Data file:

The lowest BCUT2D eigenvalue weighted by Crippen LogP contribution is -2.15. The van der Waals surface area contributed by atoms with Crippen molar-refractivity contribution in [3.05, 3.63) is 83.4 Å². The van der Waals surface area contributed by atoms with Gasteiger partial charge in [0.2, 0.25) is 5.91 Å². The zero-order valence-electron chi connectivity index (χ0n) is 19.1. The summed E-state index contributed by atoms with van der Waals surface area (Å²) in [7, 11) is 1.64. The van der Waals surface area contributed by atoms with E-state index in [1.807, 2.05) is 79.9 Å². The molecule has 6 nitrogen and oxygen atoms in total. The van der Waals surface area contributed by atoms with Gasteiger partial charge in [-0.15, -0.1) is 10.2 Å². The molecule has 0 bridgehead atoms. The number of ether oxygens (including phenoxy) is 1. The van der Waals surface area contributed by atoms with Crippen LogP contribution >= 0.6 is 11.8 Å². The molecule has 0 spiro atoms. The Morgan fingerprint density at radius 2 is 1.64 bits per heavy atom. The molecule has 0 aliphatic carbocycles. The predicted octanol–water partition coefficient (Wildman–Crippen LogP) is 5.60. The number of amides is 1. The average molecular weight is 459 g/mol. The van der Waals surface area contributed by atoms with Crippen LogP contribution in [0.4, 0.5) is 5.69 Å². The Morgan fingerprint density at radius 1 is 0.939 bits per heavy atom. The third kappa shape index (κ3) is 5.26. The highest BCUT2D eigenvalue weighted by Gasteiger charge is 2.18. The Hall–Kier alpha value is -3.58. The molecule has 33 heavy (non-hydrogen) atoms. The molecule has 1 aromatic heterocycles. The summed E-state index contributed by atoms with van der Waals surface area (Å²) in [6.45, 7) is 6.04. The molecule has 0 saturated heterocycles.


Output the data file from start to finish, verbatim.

The lowest BCUT2D eigenvalue weighted by Crippen LogP contribution is -2.15. The van der Waals surface area contributed by atoms with Crippen molar-refractivity contribution in [3.05, 3.63) is 83.4 Å². The van der Waals surface area contributed by atoms with Gasteiger partial charge in [0.2, 0.25) is 5.91 Å². The zero-order valence-electron chi connectivity index (χ0n) is 19.1. The summed E-state index contributed by atoms with van der Waals surface area (Å²) in [7, 11) is 1.64. The van der Waals surface area contributed by atoms with E-state index in [1.807, 2.05) is 79.9 Å². The molecule has 6 nitrogen and oxygen atoms in total. The van der Waals surface area contributed by atoms with Gasteiger partial charge in [-0.15, -0.1) is 10.2 Å². The molecule has 0 bridgehead atoms. The number of ether oxygens (including phenoxy) is 1. The van der Waals surface area contributed by atoms with Crippen LogP contribution >= 0.6 is 11.8 Å². The molecule has 0 spiro atoms. The Morgan fingerprint density at radius 2 is 1.64 bits per heavy atom. The molecule has 0 aliphatic carbocycles. The predicted octanol–water partition coefficient (Wildman–Crippen LogP) is 5.60. The number of amides is 1. The average molecular weight is 459 g/mol. The van der Waals surface area contributed by atoms with Crippen LogP contribution in [0.4, 0.5) is 5.69 Å². The Morgan fingerprint density at radius 1 is 0.939 bits per heavy atom. The third kappa shape index (κ3) is 5.26. The highest BCUT2D eigenvalue weighted by Gasteiger charge is 2.18. The Hall–Kier alpha value is -3.58. The molecule has 33 heavy (non-hydrogen) atoms. The molecule has 1 aromatic heterocycles. The summed E-state index contributed by atoms with van der Waals surface area (Å²) in [6.45, 7) is 6.04. The molecule has 0 saturated heterocycles.